Our advantages can be our disadvantages.” Malcolm Gladwell

Malcolm Gladwell's book.   DAVID AND GOLIATH.

Malcolm Gladwell’s book. DAVID AND GOLIATH.

We are in the midst of battle, and the giants we face can be huge.

One day, the battles are … beyond … intense, and just mean!  Other days, the battles are not that bad.  We are giant-killers.  We hang out with giant-killers.  We also hang out in the desert, tending sheep.  Not a glamorous job, tending sheep.  On a hot day, they can stink pretty bad.  When the opportunity comes to get away from those sheep for a while, it is good to seize such a window of escape: even if it means going into battle with a giant (Goliath); a giant no one else wants to face.  In David’s adventure (1 Samuel 17) there was no doubt for David about what needed to happen.  David was a “slinger”, incidentally.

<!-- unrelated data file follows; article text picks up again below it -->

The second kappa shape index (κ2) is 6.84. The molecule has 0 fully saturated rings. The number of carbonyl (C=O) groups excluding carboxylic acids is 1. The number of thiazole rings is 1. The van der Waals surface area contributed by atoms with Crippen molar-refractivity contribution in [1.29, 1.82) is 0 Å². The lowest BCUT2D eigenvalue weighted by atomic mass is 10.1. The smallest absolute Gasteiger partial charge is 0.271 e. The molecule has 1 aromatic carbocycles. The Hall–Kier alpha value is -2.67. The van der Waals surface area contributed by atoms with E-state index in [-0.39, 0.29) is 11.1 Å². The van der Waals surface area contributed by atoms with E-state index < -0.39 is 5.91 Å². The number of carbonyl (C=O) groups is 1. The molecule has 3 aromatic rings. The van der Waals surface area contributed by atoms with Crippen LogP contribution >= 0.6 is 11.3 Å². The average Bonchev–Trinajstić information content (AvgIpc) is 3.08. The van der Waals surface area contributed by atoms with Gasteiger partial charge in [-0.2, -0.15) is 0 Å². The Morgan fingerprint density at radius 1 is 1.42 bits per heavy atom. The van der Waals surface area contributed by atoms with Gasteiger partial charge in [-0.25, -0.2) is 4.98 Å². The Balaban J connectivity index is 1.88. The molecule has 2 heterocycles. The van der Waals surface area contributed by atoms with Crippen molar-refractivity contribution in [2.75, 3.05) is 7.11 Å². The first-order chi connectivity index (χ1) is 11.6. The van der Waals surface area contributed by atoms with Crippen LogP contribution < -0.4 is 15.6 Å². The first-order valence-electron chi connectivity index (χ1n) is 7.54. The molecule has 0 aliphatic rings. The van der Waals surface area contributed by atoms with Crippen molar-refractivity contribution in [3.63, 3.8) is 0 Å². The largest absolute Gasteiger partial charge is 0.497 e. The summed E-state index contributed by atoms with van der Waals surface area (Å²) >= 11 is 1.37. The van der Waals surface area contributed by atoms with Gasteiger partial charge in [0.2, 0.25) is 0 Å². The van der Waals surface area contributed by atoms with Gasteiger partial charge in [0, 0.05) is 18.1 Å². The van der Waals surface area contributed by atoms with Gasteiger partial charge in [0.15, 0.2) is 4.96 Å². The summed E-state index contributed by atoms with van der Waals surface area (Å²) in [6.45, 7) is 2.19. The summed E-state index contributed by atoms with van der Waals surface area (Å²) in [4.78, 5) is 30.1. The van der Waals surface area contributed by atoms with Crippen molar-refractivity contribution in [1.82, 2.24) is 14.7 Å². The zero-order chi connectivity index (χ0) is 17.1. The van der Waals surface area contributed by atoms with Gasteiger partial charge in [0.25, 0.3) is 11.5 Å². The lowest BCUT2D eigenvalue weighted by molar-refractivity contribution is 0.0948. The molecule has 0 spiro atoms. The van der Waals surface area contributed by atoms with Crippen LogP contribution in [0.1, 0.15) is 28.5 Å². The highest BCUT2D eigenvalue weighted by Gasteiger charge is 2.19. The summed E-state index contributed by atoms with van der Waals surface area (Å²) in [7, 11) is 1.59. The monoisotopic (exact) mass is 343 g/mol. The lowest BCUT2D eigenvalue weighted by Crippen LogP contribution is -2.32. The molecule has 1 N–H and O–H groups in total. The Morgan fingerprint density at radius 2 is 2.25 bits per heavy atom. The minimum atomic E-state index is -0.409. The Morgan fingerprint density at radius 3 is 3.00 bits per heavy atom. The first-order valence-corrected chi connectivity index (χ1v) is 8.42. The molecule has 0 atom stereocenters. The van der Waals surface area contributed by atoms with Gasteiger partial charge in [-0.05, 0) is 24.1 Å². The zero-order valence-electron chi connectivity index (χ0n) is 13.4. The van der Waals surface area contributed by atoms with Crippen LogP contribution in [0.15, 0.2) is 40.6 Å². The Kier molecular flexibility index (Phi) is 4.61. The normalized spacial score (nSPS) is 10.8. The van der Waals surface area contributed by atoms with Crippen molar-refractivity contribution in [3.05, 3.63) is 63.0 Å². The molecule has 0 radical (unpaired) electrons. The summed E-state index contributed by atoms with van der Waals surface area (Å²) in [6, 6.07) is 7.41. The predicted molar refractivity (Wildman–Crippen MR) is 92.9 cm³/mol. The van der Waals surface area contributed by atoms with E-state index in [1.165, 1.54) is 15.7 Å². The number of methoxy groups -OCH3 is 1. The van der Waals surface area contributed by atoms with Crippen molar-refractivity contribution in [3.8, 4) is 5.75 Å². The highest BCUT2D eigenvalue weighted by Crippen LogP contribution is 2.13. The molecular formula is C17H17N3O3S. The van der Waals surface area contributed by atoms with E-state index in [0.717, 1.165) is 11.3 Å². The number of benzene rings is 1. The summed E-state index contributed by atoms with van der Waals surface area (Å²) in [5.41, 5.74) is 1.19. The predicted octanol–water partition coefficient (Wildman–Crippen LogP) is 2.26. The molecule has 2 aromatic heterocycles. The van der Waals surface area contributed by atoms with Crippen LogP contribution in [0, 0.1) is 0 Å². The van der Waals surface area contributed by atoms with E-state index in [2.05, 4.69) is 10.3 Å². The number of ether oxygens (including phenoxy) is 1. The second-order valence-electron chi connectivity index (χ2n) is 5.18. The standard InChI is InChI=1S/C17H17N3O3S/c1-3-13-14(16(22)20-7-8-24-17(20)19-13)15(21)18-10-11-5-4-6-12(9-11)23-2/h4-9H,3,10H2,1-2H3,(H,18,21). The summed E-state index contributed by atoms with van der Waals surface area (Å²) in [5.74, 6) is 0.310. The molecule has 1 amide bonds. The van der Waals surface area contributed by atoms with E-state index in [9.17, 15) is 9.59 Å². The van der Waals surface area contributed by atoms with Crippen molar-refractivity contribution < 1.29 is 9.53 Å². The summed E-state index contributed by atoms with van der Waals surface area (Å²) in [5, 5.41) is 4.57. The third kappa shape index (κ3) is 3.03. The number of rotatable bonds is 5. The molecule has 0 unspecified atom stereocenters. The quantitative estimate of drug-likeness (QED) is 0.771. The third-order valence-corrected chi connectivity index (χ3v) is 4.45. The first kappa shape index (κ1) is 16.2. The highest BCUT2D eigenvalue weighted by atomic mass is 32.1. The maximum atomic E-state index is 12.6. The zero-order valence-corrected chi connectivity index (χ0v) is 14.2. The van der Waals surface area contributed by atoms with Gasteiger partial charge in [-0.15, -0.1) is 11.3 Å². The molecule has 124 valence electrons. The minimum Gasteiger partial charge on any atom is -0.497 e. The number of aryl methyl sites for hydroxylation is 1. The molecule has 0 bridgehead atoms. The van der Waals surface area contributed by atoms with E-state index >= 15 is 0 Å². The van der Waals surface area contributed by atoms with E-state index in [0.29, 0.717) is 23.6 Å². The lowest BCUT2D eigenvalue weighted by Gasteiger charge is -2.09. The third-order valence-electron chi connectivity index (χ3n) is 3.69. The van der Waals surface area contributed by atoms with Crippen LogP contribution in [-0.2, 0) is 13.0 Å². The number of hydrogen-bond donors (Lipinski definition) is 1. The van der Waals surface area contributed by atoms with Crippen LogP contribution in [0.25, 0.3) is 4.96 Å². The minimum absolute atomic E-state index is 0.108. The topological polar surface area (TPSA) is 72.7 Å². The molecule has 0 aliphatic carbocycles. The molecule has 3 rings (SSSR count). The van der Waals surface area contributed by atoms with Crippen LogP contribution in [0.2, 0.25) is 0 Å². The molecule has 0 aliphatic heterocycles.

David Was A Slinger

David, the Slinger

David, the Slinger …

This was something David was good at.  Few knew David was a slinger.  Goliath didn’t know it.  Interesting: David had no doubt about what he was going to do.  David’s brothers doubted David.  David’s king was even skeptical. stood, waiting for a man to come to him for hand-to-hand combat, swinging swords, and crashing shields.  When a young boy came into the battle zone, the giant taunts David:I’ll make roadkill out of you for the buzzards … “ (paraphrased, 1 Sam 17:44)  Goliath tried to convince himself that this boy was a fool to fight the giant.     David thinks about Goliath’s trash talk and the giant’s disrespect for David’s God.  David’s response, a liberal paraphrase (1 Sam 17):

“I see you have a sword and a spear, and a few other toys.  And I hear you mocking God.  Well, it stops now, Bubba.  I’m going to kill you today, and I’m going to cut off your head, and I’m going to serve you up to the crows and to the coyotes.  Everyone will know today that God is in The House.  In other words, you are a dead man.”

David sprinted toward Goliath, swinging a rope over his head, before giant ever figured out what was happening, and what was about to happen.  When the giant did figure it out, it was too late. A stone came from the rope sling; flying like a rocket … sinking its way into the giant’s head. The giant fell, the sheep-tender boy sprinted to the giant …